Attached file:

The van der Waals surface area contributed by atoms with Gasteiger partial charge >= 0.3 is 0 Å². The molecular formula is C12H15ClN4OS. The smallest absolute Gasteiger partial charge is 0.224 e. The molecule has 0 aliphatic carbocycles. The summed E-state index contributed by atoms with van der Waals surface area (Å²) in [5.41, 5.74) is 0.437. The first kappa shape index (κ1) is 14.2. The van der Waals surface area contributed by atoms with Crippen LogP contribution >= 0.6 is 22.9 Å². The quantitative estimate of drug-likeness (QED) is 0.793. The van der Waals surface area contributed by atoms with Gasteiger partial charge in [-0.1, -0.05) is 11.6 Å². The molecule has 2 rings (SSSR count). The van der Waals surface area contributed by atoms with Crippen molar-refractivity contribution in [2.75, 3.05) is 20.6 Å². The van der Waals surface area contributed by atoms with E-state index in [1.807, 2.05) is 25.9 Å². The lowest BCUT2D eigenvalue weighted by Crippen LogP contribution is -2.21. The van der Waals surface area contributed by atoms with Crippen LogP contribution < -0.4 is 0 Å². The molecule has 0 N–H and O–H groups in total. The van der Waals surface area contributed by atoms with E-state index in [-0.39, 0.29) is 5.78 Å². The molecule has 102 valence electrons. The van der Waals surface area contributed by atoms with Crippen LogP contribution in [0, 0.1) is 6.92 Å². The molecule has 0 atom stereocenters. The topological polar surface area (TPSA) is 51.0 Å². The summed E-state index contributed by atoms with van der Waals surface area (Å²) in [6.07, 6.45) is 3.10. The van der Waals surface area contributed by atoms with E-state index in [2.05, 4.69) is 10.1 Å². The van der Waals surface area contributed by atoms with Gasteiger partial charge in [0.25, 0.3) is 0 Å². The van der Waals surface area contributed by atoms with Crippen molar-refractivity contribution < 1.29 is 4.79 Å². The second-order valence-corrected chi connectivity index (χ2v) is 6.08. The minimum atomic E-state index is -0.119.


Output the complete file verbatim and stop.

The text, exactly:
The van der Waals surface area contributed by atoms with Gasteiger partial charge >= 0.3 is 0 Å². The molecular formula is C12H15ClN4OS. The smallest absolute Gasteiger partial charge is 0.224 e. The molecule has 0 aliphatic carbocycles. The summed E-state index contributed by atoms with van der Waals surface area (Å²) in [5.41, 5.74) is 0.437. The first kappa shape index (κ1) is 14.2. The van der Waals surface area contributed by atoms with Crippen LogP contribution >= 0.6 is 22.9 Å². The quantitative estimate of drug-likeness (QED) is 0.793. The van der Waals surface area contributed by atoms with Gasteiger partial charge in [-0.1, -0.05) is 11.6 Å². The molecule has 2 rings (SSSR count). The van der Waals surface area contributed by atoms with Crippen molar-refractivity contribution in [2.75, 3.05) is 20.6 Å². The van der Waals surface area contributed by atoms with E-state index in [1.807, 2.05) is 25.9 Å². The lowest BCUT2D eigenvalue weighted by Crippen LogP contribution is -2.21. The van der Waals surface area contributed by atoms with Crippen LogP contribution < -0.4 is 0 Å². The molecule has 0 N–H and O–H groups in total. The van der Waals surface area contributed by atoms with E-state index in [-0.39, 0.29) is 5.78 Å². The molecule has 102 valence electrons. The van der Waals surface area contributed by atoms with Crippen LogP contribution in [0, 0.1) is 6.92 Å². The molecule has 0 atom stereocenters. The topological polar surface area (TPSA) is 51.0 Å². The summed E-state index contributed by atoms with van der Waals surface area (Å²) in [6.07, 6.45) is 3.10. The van der Waals surface area contributed by atoms with E-state index in [2.05, 4.69) is 10.1 Å². The van der Waals surface area contributed by atoms with Gasteiger partial charge in [0.25, 0.3) is 0 Å². The van der Waals surface area contributed by atoms with Crippen molar-refractivity contribution < 1.29 is 4.79 Å². The second-order valence-corrected chi connectivity index (χ2v) is 6.08. The minimum atomic E-state index is -0.119.